With interest rates on borrowing by Councils now standing at around 3.5%, it means that, within the next 5 years, the proportion of the Council Tax collected in the City, and used to service debt charges, will increase for 12% this year to 23%. That figure assumes that there will be no increase in interest rates.

In practice the trend means that there will be less money available to spend on street level public services.

So, should we be worried?

At one level, no.

The forecast expenditure, although much closer to the legal borrowing limit, will still be within the ceiling in 2024.

But there is more to it than that.

It is not just principal and interest repayments which erode the flexibility available on the Councils revenue account. New services often bring additional running costs. The Council has forecast zero net expenditure on some high risk investments (e.g. the commercial office space at the Community Stadium, the “business club” being set up at the Guildhall and the Castle Mills development).  If it got any of these decision wrong, then taxpayers face a big hit.

What is the additional investment big spent on.

A list of new items being considered tomorrow (Thursday) can be found by clicking here. There are dozens of other items which have already been agreed.

So, is that the extent of the risk?

Unfortunately no. There are several investments that the Council wants to make but for which it has not yet made full financial provision. By far the largest is the York Central project.  This could add tens of millions to the programme depending on what financial backing central government decides to offer.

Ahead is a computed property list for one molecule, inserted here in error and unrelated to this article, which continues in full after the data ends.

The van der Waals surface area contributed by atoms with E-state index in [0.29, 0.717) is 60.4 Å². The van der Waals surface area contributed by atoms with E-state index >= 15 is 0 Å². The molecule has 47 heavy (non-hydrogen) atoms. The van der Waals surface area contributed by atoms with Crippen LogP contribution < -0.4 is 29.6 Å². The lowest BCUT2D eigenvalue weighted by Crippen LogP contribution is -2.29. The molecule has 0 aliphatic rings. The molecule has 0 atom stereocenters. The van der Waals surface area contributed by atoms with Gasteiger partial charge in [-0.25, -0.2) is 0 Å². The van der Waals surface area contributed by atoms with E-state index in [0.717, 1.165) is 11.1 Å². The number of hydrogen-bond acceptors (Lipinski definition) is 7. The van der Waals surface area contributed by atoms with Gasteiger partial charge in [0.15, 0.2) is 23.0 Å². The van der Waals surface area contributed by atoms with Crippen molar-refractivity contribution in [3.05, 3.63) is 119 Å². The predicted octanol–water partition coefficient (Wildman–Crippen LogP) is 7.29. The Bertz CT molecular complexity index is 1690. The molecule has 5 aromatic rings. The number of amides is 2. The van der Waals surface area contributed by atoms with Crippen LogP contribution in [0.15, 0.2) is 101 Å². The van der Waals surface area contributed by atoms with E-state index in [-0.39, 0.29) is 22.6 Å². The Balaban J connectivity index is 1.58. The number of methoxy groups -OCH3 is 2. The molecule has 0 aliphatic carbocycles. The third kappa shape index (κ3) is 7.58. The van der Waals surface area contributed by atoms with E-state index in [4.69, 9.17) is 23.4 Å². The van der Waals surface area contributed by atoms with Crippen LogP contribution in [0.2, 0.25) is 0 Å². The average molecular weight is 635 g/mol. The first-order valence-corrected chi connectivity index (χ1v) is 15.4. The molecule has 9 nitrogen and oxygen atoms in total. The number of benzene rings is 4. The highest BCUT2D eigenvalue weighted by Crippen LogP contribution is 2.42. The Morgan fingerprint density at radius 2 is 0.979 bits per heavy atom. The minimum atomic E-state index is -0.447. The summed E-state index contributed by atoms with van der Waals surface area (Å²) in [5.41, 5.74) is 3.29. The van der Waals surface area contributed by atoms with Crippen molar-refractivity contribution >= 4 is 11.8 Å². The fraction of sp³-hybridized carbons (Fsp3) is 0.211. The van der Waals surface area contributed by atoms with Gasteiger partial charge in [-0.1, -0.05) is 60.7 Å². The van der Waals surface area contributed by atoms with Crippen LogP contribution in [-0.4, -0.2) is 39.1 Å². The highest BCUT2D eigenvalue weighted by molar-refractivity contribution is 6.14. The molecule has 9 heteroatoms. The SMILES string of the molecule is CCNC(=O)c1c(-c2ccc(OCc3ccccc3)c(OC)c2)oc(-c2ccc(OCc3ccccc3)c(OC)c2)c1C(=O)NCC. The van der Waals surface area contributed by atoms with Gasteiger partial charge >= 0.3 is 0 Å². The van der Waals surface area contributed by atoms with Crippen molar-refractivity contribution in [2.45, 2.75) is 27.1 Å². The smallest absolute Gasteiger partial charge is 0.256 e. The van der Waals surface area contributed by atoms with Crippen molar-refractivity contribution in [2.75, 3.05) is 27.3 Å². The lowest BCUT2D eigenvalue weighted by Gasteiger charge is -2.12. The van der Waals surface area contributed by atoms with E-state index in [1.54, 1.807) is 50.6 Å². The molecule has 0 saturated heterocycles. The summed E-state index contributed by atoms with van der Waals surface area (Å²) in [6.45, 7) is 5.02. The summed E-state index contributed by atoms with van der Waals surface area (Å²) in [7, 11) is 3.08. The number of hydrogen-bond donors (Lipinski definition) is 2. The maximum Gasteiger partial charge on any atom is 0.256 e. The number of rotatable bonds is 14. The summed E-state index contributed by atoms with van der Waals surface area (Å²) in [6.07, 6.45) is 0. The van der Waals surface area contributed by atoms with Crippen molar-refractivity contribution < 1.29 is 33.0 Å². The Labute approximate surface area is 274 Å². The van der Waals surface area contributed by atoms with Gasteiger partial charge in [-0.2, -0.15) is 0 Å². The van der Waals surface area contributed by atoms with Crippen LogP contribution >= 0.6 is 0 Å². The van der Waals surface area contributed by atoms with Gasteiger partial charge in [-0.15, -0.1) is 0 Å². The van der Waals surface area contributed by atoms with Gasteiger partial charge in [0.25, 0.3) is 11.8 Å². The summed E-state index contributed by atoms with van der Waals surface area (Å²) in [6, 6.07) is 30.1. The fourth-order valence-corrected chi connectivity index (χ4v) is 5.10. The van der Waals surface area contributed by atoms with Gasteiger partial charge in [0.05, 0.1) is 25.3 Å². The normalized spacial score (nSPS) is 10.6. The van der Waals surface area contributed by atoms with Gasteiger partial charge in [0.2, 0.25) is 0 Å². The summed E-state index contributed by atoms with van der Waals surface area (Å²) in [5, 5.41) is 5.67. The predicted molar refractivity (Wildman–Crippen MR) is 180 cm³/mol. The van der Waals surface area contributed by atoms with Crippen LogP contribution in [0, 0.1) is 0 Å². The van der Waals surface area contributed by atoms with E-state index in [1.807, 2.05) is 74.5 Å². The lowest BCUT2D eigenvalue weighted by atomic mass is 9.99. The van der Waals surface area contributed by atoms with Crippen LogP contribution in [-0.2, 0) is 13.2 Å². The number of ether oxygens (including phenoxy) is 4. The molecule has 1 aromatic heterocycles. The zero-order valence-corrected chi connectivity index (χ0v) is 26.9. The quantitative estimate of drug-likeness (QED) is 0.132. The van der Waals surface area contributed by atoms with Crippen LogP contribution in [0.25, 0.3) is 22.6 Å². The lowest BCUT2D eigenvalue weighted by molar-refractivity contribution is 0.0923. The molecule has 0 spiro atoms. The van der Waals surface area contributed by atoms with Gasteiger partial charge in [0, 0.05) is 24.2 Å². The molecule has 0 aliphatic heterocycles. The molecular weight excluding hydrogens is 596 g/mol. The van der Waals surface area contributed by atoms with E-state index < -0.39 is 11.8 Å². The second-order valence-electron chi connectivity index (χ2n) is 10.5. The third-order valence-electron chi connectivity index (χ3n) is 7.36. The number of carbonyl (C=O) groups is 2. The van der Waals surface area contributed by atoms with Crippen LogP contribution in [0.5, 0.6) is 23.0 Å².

The dualling of the northern by pass is also still not fully funded. Such plans as have been published omit, for example, flyovers at key junctions and across the river. Both could add tens of millions to the costs.

Could we make savings?

29 Castlegate – £1/4 million repair bill

Certainly. The Council has taken on the risk at several developments which the private sector considers to be nonviable.  This started when the Council underwrote the office development at Monks Cross, a similar logic was applied to the £20 million Guildhall scheme and most recently we saw the £44 million Castle Piccadilly project brought “in house”. A similar decision was taken on the housing development at Lowfields.

This year £270,000 will be spent on repairing and remodelling 29 Castlegate – an obvious project on which to seek a commercial partner.

Successive generations will end up paying the additional annual £2.8 million interest charges on this year’s new project list unless a more prudent approach is adopted by Councillors.